National service has always generated strong approval in opinion polls, largely because it means different things to different people. The concept--service to the nation-- seems difficult to fault, and people imagine that the service will be provided in the manner they prefer. Thus, a century ago Edward Bellamy used his novel Looking Backward to propose drafting both men and women into an industrial army for life; in 1910 William James urged conscription of young men into the most unpleasant work of the time, such as construction, fishing, and steel making. The so-called preparedness movement pressed for mandatory military training and service before the onset of World War I. The radical writer Randolph Bourne opposed U.S. involvement in that war but later proposed forcing young men and women to provide two years of service before the age of 20. Universal military training received wide endorsement after World War II, and Congress reimposed military conscription after only a one-year interregnum. Defense Secretary Robert McNamara proposed tying civilian service to the draft in the early 1960s. Sociologist Margaret Mead advocated a universal program that "would replace for girls, even more than for boys, marriage as the route away from the parental home."(5)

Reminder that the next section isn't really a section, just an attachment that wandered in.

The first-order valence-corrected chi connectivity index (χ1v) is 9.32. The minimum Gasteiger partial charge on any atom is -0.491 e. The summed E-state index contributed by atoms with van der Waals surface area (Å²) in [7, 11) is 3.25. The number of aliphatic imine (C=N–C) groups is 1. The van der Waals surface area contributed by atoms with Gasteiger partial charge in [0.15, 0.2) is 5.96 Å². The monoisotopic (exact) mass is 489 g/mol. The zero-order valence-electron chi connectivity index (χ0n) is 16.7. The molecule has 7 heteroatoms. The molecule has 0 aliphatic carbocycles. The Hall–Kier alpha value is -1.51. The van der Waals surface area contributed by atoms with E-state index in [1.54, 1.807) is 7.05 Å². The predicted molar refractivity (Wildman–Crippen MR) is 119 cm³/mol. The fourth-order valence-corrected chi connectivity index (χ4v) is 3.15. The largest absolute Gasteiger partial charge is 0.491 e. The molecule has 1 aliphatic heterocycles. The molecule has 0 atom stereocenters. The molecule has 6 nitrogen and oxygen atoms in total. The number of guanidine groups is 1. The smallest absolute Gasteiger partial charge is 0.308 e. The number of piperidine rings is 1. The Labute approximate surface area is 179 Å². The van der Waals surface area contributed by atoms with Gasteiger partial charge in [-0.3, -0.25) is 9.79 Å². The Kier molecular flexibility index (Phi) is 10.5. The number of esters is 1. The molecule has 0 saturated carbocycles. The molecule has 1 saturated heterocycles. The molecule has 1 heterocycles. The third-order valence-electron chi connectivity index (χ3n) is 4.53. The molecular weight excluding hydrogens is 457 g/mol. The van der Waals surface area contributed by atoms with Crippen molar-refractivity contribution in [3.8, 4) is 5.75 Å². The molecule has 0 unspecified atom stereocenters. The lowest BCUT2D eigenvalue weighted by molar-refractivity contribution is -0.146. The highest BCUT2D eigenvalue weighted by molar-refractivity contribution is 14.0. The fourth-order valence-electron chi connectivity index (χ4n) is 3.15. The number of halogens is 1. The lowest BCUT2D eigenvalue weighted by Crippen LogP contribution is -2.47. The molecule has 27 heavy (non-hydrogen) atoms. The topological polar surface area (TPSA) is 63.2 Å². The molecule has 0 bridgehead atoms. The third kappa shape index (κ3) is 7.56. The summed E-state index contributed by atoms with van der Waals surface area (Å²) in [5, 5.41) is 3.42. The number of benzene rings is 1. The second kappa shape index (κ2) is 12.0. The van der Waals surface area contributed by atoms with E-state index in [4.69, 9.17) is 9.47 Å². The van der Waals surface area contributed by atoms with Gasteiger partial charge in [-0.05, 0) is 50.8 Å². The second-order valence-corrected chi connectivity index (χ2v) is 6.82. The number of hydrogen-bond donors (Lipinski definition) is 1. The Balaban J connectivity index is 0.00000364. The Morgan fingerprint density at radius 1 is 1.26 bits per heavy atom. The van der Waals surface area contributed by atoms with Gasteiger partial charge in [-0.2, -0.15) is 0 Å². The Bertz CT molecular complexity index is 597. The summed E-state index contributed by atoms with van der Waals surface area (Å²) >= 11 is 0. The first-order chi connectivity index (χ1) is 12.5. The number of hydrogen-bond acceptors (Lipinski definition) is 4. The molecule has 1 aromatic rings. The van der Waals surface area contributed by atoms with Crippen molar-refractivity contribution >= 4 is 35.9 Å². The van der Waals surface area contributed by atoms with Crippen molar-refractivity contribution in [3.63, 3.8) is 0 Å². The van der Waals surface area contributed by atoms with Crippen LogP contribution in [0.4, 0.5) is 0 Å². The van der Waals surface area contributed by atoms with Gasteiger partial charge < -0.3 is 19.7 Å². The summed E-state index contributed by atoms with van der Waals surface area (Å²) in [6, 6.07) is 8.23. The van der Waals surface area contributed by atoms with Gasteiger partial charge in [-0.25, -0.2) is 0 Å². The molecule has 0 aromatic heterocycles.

Since then the proposals have come fast and furious. Don Eberly of the National Service Secretariat has spent years pressing for a service program, while carefully side-stepping the question of whether it should be mandatory. Charles Moskos of Northwestern University, who pushed a civilian adjunct to the draft before the creation of the All-Volunteer Force in 1973, has more recently proposed a detailed voluntary program.(6) Moskos, an adviser to Clinton, nevertheless retains his preference for compulsion, admitting that "if I could have a magic wand I would be for a compulsory system."(7) (Also mandatory, though in a different way, is the service requirement for high-school graduation now imposed by the state of Maryland and roughly 200 local school jurisdictions.)(8) In the 1980s a raft of legislation was proposed to create commissions, hand out grants, reestablish the Civilian Conservation Corps and the Works Progress Administration, create new service agencies, and pay part-time volunteers. Most serious was the DLC's initiative, which Congress turned into an omnibus grant program and the Commission on National and Community Service.

Thereafter, the issue lay dormant until last year, when the Los Angeles riots caused observers from the late tennis great Arthur Ashe to Newsweek columnist and former colonel David Hackworth to Bush campaign aide James Pinkerton to press for different forms of national service. More important, candidate Clinton began inserting it into his stump speeches.